Wednesday, 27 August 2008

20 Years On - Part 6 of Account of Travelling by Train Around West Germany and Austria

One of the problems of travelling around on one's own is filling in the gaps in the day. There seems to be constant periods of waiting for places to open or to be able to eat and you become adept at sleeping in as long as you can after breakfast until the cleaners come and stretching out time sitting in cafes or in parks waiting. I also went to the cinema a lot and felt like an escaped prisoner-of-war as that was a tactic they used in order to find somewhere to sleep. To keep my rucksack light, I had not packed any fiction books, just my European youth hostel and the Michelin guide to West Germany which I must have read cover-to-cover by the time I had finished the trip. I learnt from this mistake and was grateful on future trips for having packed good books despite the weight. I never make friends easily and find it difficult to strike up conversations. I do find that as shown here in Heidelberg, that I run into British people I have met before, earlier on the trip. They are always couples and sort of take me under their wing, something I know Victoria Wood has parodied in some of her stand-up comedy. It is always odd being the third of such a group. It happened again in Venice in 2003 but by then I was more skilled at getting away from them. I have no ideas why couples feel obliged to do this and Mark & Helen even referred to me as the 'bad penny' as if they felt I was a pain. Perhaps they thought I was following them. However, with inter-railing as with any tourism, there were almost set stops along the way so it was quite likely, especially if youth hostels were to be your accommodation (and not every town has one) that you would meet again. As I did short hops each day, only 1-2 hours on the train, I would also run into people cycling between the towns especially down the Rhine Valley, when they arrived in the evening.

I remember the waiter, who looked like the actor Julian Sands, in the restaurant that I had lunch in, being so concerned about looking very formal, despite it being a cheap place and keeping his gaze aloft when not serving that it was very hard to attract his attention to ask for anything. The 'Comic Strip Presents ...' was a Channel 4 series of odd comic stories performed by leading alternative comedians of the time. I think 'The Supergrass' was the only movie they made. Fortunately, it was being shown in a tiny cinema which was like someone's living room and unlike most foreign movies shown in West Germany was subtitled rather than dubbed so I could just listen to the English.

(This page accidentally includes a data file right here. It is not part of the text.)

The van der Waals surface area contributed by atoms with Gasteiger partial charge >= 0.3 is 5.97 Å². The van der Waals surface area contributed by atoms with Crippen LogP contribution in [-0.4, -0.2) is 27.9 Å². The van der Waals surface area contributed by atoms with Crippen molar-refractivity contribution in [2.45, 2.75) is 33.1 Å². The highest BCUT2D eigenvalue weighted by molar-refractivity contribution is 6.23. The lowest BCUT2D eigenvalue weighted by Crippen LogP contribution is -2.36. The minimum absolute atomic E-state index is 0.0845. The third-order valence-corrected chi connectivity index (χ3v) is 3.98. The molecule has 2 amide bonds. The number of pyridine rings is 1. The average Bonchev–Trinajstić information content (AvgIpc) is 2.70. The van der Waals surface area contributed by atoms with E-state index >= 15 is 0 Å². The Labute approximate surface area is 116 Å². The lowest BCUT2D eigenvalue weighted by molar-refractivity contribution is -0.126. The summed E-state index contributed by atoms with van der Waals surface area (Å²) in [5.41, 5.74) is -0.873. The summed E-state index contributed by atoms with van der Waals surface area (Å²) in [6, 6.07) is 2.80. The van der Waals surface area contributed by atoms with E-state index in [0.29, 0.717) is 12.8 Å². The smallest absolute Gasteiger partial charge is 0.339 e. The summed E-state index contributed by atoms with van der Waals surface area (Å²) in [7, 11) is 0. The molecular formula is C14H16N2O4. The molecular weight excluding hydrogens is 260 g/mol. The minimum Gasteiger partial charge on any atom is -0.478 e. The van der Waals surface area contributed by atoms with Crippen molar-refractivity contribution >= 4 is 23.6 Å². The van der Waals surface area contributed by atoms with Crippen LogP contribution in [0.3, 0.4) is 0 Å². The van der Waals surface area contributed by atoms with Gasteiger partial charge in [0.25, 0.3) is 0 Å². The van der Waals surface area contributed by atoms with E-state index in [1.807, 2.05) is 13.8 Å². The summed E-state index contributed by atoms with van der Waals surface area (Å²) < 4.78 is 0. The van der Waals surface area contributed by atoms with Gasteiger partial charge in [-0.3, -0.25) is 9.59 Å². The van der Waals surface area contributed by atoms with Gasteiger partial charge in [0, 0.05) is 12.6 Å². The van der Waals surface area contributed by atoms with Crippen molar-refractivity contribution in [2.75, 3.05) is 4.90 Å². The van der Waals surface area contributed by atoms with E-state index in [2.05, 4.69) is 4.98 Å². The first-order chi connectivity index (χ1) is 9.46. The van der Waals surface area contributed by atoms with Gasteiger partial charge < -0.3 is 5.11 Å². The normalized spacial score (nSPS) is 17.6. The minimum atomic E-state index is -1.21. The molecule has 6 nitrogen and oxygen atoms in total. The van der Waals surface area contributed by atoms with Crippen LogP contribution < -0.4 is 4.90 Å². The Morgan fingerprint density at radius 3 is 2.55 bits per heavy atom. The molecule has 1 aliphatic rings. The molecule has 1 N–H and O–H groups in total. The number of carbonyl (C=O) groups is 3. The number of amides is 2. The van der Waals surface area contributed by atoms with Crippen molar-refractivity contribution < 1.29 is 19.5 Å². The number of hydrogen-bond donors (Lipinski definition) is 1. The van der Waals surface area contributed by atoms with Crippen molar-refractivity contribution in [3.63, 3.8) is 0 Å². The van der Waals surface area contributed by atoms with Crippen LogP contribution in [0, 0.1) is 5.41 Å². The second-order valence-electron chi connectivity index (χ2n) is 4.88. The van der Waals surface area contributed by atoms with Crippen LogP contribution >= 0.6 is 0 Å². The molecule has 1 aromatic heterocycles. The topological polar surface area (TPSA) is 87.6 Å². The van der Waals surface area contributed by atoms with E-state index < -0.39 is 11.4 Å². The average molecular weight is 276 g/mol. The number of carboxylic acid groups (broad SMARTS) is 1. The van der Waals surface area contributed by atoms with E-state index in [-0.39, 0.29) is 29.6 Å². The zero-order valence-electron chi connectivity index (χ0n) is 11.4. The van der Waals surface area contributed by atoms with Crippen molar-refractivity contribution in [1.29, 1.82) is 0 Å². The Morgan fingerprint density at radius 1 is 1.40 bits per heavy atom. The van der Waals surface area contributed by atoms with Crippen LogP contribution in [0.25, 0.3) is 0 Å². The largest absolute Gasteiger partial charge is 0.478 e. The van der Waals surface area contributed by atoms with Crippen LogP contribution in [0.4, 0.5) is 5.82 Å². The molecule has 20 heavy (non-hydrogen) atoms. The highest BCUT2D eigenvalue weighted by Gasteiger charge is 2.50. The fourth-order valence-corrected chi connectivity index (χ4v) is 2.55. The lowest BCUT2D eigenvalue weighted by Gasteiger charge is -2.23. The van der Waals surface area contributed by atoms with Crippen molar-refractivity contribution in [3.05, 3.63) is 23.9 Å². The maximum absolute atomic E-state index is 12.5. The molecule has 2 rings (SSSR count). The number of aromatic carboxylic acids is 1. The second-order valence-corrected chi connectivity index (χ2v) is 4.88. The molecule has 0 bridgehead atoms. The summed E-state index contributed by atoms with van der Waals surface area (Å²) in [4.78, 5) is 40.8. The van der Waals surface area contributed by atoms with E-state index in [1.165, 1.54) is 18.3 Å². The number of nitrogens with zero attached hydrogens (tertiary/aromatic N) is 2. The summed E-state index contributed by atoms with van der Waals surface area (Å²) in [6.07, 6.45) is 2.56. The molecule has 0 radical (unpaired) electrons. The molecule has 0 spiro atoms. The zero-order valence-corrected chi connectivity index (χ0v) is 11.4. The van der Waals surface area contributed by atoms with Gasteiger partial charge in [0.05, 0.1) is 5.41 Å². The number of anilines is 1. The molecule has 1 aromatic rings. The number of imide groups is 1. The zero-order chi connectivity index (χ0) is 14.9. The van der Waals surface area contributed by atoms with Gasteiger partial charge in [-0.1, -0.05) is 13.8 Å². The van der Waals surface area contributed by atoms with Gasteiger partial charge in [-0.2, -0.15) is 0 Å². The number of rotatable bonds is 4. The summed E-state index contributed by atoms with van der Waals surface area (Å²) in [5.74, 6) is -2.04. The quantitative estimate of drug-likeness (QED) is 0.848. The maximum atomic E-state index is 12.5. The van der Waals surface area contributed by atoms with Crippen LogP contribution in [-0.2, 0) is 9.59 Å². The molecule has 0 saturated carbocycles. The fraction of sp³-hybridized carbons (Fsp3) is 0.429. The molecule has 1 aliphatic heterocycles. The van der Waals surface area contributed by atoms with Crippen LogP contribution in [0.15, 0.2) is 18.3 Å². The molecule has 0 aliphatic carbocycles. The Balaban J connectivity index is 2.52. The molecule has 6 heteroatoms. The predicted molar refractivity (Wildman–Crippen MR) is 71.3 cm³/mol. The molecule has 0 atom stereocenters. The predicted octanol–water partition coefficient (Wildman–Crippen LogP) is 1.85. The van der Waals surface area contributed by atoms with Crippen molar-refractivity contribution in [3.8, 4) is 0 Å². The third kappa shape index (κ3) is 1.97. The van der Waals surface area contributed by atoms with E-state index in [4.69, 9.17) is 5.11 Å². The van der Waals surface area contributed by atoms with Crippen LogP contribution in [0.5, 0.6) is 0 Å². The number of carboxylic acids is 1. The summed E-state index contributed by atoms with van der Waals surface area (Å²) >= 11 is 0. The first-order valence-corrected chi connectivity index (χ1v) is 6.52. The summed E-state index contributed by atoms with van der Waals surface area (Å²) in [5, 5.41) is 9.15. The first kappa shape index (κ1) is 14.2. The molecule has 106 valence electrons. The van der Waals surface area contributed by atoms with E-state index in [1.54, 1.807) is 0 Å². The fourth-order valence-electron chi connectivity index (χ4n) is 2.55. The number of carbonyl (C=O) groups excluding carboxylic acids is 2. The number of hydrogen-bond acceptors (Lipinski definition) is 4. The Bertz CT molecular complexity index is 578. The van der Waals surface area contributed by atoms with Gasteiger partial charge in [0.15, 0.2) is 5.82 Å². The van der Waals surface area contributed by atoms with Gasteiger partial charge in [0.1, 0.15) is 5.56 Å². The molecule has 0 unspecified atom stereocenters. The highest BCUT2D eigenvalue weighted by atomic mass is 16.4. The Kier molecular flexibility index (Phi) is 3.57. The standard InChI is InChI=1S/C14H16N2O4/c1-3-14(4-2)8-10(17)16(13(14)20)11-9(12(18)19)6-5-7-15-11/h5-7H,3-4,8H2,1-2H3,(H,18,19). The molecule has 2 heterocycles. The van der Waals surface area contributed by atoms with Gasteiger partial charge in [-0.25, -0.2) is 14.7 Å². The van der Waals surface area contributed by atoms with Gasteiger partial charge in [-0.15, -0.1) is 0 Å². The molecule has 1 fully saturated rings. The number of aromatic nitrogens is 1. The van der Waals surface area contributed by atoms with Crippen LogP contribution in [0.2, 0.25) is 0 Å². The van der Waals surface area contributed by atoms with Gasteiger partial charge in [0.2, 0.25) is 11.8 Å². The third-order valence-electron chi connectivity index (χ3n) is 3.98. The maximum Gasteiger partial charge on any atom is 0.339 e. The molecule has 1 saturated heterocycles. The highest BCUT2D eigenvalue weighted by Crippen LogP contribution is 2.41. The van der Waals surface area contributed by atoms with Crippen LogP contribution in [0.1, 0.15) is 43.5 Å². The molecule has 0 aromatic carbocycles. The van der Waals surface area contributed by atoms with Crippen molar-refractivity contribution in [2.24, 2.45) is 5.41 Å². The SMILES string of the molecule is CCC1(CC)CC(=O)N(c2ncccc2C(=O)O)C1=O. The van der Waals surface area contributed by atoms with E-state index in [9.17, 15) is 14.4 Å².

I also remember Heidelberg being the place where I realised that my university's travel agents had badly misinformed me. I had asked them whether it was worthwhile getting an international student identity card and they said only if I wanted to take flights, so as I was going by train there seemed to be no point. However, Mark & Helen each had one and I witnessed it allowing them to get into all the museums and kind of places I wanted to visit at a discount rate, so poor advice made my holiday more expensive.

Saturday 27th August 1988
Today I woke early and walked to the station where I changed some money and then caught the train. I again met Mark and his girlfriend Helen. He stayed in my room in Koblenz. We arrived in Heidelberg about 10.30. It was pouring with rain but we caught the bus to the youth hostel and although it did not open until 13.00 we were able to leave our things and return to town. I looked around the Jesuit museum, the old library and the student museum. By this time the rain had stopped and after lunch I went to the Palatine-Electorate museum (Kur-Pfalz), then walked up to the castle where I looked at the Great Vat and also the pharmaceutical museum. I returned to the town where I went to the cinema and saw 'The Supergrass', a Comic Strip Presents ... film. By the time it finished it was sunny and so I walked to the youth hostel which, despite the listing in the guide, has no [clothes] washing facilities, so I will have to wait until Freiburg on Monday to do my washing. I have decided to stay here tomorrow, walk around, write my postcards and see a couple of films.
Another thing I have noticed about Germans is they like museums and long guided tours. The art galleries, as in Köln, have tours spending ages on each painting, so each member of the party takes fold-up chairs. Oh yes, my room overlooks the Zoo and the bird cage area has so much noise. Mark has ended up in the same room as me again!
Weather: Heavy rain at first, sunny later.
Shots of Heidelberg Castle, August 1988

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